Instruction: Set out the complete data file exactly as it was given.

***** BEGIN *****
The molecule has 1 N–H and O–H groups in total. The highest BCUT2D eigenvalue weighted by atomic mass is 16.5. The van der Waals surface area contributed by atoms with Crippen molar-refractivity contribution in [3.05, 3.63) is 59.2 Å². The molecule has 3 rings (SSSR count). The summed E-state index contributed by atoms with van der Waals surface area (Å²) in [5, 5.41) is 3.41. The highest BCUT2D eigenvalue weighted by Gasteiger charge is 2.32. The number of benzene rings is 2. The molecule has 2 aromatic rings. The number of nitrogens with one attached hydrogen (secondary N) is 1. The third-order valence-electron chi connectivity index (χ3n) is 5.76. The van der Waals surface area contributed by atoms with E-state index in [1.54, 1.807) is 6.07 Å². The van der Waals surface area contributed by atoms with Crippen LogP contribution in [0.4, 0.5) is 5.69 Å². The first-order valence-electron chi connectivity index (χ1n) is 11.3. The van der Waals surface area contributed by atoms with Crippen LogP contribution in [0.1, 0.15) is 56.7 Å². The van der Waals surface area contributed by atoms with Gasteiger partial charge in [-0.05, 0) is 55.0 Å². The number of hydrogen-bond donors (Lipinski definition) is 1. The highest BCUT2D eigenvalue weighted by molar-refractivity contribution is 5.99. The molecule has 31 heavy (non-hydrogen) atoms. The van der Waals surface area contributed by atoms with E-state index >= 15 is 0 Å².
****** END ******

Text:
The molecule has 1 N–H and O–H groups in total. The highest BCUT2D eigenvalue weighted by atomic mass is 16.5. The van der Waals surface area contributed by atoms with Crippen molar-refractivity contribution in [3.05, 3.63) is 59.2 Å². The molecule has 3 rings (SSSR count). The summed E-state index contributed by atoms with van der Waals surface area (Å²) in [5, 5.41) is 3.41. The highest BCUT2D eigenvalue weighted by Gasteiger charge is 2.32. The number of benzene rings is 2. The molecule has 2 aromatic rings. The number of nitrogens with one attached hydrogen (secondary N) is 1. The third-order valence-electron chi connectivity index (χ3n) is 5.76. The van der Waals surface area contributed by atoms with E-state index in [1.54, 1.807) is 6.07 Å². The van der Waals surface area contributed by atoms with Crippen LogP contribution in [0.4, 0.5) is 5.69 Å². The first-order valence-electron chi connectivity index (χ1n) is 11.3. The van der Waals surface area contributed by atoms with Crippen LogP contribution in [0.1, 0.15) is 56.7 Å². The van der Waals surface area contributed by atoms with Gasteiger partial charge in [-0.05, 0) is 55.0 Å². The number of hydrogen-bond donors (Lipinski definition) is 1. The highest BCUT2D eigenvalue weighted by molar-refractivity contribution is 5.99. The molecule has 31 heavy (non-hydrogen) atoms. The van der Waals surface area contributed by atoms with E-state index >= 15 is 0 Å².